FIG. 3.
FIG. 3.

The ventricular catheter and Medtronic AxiEM probe used in this study. Upper: The AxiEM probe next to the ventricular catheter. A marking at 7.2 cm on the catheter (arrow) indicates to participants how deep the catheter should pass from the surface of the model head (representing the scalp). Lower: Demonstration of how the 2 were combined for use in our study. Figure is available in color online only.

Study Protocol

Each participant underwent the same study protocol (Fig. 4), in which they were asked to insert the ventricular catheter into the model head through a bur hole placed at Kocher's point using 3 different trajectories (Fig. 1) and to aim for the ipsilateral FoM. Participants were asked to pass the catheter to a fixed depth of 7.2 cm as marked on the catheter itself (Fig. 3), determined a priori as the optimal length required to reach the ipsilateral FoM from the surface of the model head. The 3 trajectories chosen were ipsilateral medial canthus/external auditory meatus (IMC/EAM), contralateral medial canthus/external auditory meatus (CMC/EAM), and perpendicular to skull (PTS), in that order. Participants were only allowed 1 attempt at each trajectory during each trial, and there were a total of 3 trials. Each individual participant performed all 3 trials consecutively on the same day. Different participants took part on different days, however. Thus, participants had 3 attempts at each of the 3 trajectories—a total of 9 attempts completed by each participant—and all participants were asked to perform the trials in the same order. The study was intentionally designed so that ventriculostomies were performed in this specific sequence and not in a randomized manner, so that at no point were participants asked to use the same trajectory in succession. If the study were randomized, with only 3 trajectories to choose from, the risk of a participant being asked to use the same trajectory in 2 or more successive attempts in a study of 279 ventriculostomy attempts would be high, and more likely to result in a learning effect than the methodology adopted here.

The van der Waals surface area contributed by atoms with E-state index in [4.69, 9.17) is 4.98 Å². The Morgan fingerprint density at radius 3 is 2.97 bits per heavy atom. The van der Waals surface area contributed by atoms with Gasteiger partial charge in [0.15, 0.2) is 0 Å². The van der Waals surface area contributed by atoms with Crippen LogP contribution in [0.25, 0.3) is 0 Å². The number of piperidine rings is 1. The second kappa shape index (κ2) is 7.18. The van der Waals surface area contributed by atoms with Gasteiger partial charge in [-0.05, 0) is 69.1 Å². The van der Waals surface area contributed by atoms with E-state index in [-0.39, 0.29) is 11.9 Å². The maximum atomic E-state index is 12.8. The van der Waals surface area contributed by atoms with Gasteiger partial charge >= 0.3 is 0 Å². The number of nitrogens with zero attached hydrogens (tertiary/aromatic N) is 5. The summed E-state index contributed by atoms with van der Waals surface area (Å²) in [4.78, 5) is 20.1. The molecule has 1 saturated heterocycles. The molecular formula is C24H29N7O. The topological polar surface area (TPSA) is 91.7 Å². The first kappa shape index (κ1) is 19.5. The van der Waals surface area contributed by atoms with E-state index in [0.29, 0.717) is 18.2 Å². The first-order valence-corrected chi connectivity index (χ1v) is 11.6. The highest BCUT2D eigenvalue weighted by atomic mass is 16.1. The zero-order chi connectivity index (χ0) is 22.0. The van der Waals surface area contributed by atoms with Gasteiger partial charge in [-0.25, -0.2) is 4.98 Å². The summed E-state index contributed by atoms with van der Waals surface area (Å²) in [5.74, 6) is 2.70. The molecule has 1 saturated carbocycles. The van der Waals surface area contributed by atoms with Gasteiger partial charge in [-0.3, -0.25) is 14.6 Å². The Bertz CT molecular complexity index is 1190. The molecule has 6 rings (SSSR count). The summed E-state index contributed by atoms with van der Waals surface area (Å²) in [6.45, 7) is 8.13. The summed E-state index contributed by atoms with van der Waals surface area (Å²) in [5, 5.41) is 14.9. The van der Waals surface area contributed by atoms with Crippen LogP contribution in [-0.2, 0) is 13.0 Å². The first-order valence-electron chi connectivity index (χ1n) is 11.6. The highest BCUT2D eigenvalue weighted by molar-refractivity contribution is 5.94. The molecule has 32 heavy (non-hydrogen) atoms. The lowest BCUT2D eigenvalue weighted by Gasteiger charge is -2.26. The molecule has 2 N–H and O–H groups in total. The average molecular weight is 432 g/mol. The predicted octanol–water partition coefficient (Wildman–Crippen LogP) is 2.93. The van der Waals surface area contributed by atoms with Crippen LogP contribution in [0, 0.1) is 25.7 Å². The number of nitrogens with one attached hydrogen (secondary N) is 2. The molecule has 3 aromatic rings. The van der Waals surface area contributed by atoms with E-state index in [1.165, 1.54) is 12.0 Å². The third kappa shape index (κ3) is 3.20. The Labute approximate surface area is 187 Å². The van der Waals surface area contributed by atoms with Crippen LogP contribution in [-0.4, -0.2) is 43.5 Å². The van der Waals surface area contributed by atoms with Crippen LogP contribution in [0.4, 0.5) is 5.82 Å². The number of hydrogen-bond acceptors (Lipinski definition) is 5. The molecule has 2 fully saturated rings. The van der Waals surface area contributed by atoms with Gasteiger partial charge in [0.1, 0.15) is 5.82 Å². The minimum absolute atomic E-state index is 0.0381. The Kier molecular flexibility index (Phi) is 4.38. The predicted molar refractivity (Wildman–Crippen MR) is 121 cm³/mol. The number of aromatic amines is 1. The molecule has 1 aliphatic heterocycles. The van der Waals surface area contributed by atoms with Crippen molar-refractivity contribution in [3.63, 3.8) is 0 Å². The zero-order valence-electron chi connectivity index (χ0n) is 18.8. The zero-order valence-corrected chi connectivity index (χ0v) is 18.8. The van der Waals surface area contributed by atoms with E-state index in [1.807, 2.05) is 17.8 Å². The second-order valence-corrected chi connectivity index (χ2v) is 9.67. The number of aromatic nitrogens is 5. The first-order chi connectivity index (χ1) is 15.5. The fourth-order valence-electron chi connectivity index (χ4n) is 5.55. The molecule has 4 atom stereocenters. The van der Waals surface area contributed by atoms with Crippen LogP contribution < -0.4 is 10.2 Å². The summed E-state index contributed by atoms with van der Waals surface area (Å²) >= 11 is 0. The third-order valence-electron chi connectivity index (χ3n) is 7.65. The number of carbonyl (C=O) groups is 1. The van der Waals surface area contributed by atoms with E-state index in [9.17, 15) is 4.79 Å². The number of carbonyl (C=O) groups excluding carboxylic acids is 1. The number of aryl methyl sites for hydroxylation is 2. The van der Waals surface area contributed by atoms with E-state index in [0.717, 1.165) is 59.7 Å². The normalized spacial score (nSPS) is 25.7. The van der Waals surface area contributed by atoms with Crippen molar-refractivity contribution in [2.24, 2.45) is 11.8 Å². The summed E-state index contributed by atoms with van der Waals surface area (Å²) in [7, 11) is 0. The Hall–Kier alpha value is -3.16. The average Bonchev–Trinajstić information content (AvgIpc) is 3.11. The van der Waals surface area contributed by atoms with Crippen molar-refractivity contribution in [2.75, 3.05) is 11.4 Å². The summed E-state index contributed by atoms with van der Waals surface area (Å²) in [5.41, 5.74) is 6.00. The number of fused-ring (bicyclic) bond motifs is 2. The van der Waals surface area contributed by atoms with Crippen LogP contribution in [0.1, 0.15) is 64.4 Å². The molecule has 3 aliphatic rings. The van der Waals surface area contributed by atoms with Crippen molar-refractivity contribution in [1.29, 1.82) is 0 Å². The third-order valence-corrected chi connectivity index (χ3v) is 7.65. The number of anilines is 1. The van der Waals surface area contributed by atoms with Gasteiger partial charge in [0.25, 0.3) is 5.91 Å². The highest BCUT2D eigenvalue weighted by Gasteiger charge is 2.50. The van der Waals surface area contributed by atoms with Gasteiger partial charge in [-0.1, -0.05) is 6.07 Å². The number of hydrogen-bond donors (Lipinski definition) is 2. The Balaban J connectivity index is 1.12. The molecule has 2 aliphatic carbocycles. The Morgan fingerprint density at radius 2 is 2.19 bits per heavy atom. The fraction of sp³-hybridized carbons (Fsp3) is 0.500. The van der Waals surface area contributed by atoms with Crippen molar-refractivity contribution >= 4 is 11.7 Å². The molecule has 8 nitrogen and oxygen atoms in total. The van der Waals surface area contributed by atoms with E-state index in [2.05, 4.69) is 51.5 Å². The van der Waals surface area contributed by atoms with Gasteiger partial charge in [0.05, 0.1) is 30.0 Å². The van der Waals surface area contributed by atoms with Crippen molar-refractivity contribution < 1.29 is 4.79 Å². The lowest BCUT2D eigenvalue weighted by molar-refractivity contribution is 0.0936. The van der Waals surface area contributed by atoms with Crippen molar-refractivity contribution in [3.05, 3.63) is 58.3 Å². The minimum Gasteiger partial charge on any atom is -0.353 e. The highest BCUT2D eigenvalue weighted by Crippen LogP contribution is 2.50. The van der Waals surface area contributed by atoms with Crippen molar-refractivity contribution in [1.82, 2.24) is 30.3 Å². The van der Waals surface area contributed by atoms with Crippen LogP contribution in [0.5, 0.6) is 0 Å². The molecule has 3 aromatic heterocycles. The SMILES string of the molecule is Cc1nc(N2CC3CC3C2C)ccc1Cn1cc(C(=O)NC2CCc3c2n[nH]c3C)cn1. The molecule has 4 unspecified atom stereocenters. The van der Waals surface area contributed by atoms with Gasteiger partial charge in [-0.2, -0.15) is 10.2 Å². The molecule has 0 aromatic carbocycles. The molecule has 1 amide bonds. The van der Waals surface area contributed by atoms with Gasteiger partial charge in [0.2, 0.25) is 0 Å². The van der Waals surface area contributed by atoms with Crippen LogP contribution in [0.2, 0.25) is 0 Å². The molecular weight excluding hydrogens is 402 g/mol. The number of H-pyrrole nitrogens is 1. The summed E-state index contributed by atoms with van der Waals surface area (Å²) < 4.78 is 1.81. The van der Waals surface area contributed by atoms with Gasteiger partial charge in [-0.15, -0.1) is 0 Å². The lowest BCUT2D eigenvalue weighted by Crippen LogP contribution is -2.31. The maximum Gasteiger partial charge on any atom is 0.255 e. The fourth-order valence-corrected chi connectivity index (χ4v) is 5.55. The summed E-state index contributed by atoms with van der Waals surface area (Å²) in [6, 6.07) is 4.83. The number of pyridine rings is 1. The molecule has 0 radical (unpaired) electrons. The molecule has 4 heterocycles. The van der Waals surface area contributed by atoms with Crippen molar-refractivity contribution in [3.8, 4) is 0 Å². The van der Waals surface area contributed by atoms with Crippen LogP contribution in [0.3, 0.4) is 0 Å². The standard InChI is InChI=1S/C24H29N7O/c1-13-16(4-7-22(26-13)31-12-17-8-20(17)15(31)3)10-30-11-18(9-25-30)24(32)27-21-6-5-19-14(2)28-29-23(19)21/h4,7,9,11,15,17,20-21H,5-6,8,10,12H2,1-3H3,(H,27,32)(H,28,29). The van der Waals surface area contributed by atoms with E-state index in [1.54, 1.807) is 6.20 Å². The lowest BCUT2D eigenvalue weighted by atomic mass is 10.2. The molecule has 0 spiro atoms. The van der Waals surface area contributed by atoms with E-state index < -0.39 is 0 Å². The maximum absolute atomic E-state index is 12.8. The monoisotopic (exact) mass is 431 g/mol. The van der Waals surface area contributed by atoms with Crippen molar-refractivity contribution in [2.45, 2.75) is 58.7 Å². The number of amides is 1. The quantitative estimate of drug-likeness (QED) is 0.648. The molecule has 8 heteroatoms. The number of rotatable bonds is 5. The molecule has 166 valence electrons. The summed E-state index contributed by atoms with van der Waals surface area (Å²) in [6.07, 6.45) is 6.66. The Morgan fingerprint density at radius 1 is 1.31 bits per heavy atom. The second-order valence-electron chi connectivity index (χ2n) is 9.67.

FIG. 4.
FIG. 4.

A schematic of the study protocol.

Participants did not receive any visual or other feedback regarding how close they were to the FoM during or after the trials, and only the assessor was able to see the StealthStation monitor during the trials. Study participants were fully debriefed upon completion of their final trial.

Outcome Measures

We used the StealthStation to record 2 objective measures of technical performance: 1) distance of the ventricular catheter tip from the FoM (in mm; Fig. 2), a consistent and fixed target that has been used in similar studies,5,12 and 2) whether the catheter tip had successfully entered and remained in a lateral ventricle, which may be considered a more practical and relevant outcome measure (binary measure, yes/no).